The moka is one of the tool used to make a coffee at home. Moka was invented on 1933 by Alfonso Bialetti and as every good story there are some controversial issues about the inventor, indeed it's easy to find also Luigi de Ponti associated to the creation of the object. But, actually, after many hours of research I can say that the only real inventor is Alfonso Bialetti.
There are many different kind of tools to make a coffee at home, such as: coffee plunger, ibriq, aeropress, hand drip coffee and much more. Among all these tools my super favorite is moka for at least 3 reasons:
- I like the taste of coffee made with moka
- Emotional bond
- I'm Italian
Now that I gave bit of introduction let's talk about of why I think is a example of good design.
Why I think moka is an example of good design
- essential design: there are exactly all the essential pieces, no one more:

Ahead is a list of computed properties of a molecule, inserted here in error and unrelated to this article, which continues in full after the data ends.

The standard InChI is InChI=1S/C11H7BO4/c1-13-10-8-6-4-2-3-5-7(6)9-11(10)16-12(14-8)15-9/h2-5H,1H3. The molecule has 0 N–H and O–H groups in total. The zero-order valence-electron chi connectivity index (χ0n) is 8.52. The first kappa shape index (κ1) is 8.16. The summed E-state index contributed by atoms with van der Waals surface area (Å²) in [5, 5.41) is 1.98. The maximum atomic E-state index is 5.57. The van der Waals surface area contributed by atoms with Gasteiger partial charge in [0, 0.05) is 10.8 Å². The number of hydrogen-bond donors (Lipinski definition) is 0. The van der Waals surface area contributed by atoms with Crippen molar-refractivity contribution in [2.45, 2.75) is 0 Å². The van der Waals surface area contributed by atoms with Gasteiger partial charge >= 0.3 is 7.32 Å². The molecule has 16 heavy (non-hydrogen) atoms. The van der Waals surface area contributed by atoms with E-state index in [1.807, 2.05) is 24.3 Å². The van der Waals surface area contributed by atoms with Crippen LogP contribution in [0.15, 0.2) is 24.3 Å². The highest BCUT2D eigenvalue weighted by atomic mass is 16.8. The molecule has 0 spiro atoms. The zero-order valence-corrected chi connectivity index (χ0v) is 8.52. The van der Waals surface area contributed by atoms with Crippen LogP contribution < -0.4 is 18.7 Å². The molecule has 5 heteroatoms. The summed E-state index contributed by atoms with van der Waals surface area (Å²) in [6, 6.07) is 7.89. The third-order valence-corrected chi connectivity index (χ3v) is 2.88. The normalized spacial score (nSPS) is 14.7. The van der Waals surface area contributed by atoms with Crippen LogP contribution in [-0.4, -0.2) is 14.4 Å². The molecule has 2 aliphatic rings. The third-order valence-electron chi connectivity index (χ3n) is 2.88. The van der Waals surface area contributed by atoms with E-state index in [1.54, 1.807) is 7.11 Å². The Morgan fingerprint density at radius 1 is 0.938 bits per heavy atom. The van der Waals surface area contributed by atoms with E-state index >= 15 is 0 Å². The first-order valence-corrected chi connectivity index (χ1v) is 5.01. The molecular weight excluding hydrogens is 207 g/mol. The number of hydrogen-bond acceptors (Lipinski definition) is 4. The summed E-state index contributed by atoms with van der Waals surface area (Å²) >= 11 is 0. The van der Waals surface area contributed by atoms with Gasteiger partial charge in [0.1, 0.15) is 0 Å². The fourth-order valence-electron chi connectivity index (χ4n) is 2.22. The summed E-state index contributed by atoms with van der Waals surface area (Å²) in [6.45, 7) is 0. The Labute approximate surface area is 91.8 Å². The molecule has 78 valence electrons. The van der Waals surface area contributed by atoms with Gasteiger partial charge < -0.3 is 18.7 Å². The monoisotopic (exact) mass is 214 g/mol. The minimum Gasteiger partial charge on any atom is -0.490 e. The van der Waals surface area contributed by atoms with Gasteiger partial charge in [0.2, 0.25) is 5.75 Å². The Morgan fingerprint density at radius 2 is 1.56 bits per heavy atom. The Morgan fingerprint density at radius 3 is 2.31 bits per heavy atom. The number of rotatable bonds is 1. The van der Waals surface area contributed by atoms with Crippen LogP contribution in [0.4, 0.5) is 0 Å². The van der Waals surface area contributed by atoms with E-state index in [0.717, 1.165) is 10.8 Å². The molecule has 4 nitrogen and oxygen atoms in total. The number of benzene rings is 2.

- A) the bottom chamber (boiler) used to contain the water
- B) the metal filter to contain ground coffee
- C) the collecting chamber to collect the coffee ready to be drink
- knob: on top of collecting chamber there is a little knob in plastic to allow the lifting of the cover and check if the coffee is ready without burining the fingers
- handle: on side of collecting chamber there is a plastic handle very useful on order to handle the moka when it burns
- spout: to pour easily the coffee into a cup
- safety valve: in the boiler there is a safety valve to provide a necessary release in case the pressure should get too high. The safety valve is also a good indication for the user to know how much water pour in the boiler, indeed it's better to keep the limit of the water under the safety valve
- material: it's in alluminium that is a light material and allows a quick heating
- shape: it's octagonal to increase the grip also when the surface is wet, this is especially important because it needs to screw the collecting chamber onto the the boiler.
Sources: MoMa, CNN, Bialetti, Wikipedia UK, Wikipedia IT
Jump to see the other two designed objects: match, self-stick note